This tool takes IP scanning to a new level, it is fast and finds information that most scanners can’t. It gathers information from target network devices without needed credentials or agents. Slitheris Network Discovery uses multi-threaded technology to quickly find all pingable devices and uses ARP pings to discover hidden devices.
- Great user interface, leverages simple visuals to make scanning larger networks more manageable
- It’s depth and device management capabilities make it a good option for smaller MSPs
- Adds a visual layer to ping sweeps to easily identity which machines are having issues
- Only free for up to 50 networks devices
Official Site and where to download:
Open ports can be gateways into networks and are considered weaknesses if not treated with security in mind.
The toolbox of network and security administrators should contain a Port and Services Scanner to help them identify open ports and control vulnerabilities efficiently, before it's too late.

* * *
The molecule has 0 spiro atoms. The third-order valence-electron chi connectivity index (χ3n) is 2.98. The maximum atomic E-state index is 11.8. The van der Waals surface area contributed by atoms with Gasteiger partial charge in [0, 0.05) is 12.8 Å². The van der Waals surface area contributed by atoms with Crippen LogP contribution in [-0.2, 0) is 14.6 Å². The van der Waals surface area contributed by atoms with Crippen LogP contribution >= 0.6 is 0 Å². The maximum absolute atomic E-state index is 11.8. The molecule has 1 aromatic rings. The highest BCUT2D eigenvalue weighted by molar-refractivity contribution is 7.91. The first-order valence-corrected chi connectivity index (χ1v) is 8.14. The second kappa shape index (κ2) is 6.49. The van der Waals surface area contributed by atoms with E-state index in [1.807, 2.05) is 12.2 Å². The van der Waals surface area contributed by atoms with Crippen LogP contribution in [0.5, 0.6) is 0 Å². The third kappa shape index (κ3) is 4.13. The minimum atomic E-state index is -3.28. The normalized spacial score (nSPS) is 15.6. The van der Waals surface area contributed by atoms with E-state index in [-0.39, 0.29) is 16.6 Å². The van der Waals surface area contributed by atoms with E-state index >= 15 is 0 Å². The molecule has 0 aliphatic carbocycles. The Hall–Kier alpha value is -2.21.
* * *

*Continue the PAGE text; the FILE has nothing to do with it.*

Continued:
There are many free and online scanners out there as well, But when combining portability, effectiveness, feature-richness, flexibility and cost-efficiency, only the previous nine stand out.
They are free, download a copy today and scan your network. We suggest you grab several of them (as they are all Free) and give them a try – they all have different feature sets and work well when there is no internet connection available to use an online variation. We hope this list of some of the top Port Scanners help you secure your network and keep intruders out!
IP and Port Scanner FAQs
What are the 3 types of network scanning?
There are three types of network scanning:
- IP scanning looks for all IP addresses that are currently in use.
- Port scanning tests each port on each device to see whether it has an active daemon looking for communications with that port number on it – this is called an open port.
- Vulnerability scanning performs a series of break-in attempts using known hacker strategies to discover whether there are weaknesses in the network’s settings.